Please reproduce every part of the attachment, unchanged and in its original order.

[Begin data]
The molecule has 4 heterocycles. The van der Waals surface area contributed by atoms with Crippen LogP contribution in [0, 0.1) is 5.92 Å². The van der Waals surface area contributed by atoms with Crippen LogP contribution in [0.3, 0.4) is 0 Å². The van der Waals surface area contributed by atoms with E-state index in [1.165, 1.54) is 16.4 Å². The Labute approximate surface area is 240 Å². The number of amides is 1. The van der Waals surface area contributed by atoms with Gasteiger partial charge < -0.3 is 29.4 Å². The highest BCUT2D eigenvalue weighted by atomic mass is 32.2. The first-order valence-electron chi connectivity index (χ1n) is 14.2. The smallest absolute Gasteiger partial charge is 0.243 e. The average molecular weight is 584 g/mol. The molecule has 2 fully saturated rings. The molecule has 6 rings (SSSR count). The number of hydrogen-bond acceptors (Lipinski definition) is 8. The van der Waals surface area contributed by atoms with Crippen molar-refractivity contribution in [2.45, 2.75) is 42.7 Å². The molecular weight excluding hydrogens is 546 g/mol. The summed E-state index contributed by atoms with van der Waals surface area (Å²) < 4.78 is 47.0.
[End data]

The molecule has 4 heterocycles. The van der Waals surface area contributed by atoms with Crippen LogP contribution in [0, 0.1) is 5.92 Å². The van der Waals surface area contributed by atoms with Crippen LogP contribution in [0.3, 0.4) is 0 Å². The van der Waals surface area contributed by atoms with E-state index in [1.165, 1.54) is 16.4 Å². The Labute approximate surface area is 240 Å². The number of amides is 1. The van der Waals surface area contributed by atoms with Gasteiger partial charge < -0.3 is 29.4 Å². The highest BCUT2D eigenvalue weighted by atomic mass is 32.2. The first-order valence-electron chi connectivity index (χ1n) is 14.2. The smallest absolute Gasteiger partial charge is 0.243 e. The average molecular weight is 584 g/mol. The molecule has 2 fully saturated rings. The molecule has 6 rings (SSSR count). The number of hydrogen-bond acceptors (Lipinski definition) is 8. The van der Waals surface area contributed by atoms with Crippen molar-refractivity contribution in [2.45, 2.75) is 42.7 Å². The molecular weight excluding hydrogens is 546 g/mol. The summed E-state index contributed by atoms with van der Waals surface area (Å²) < 4.78 is 47.0.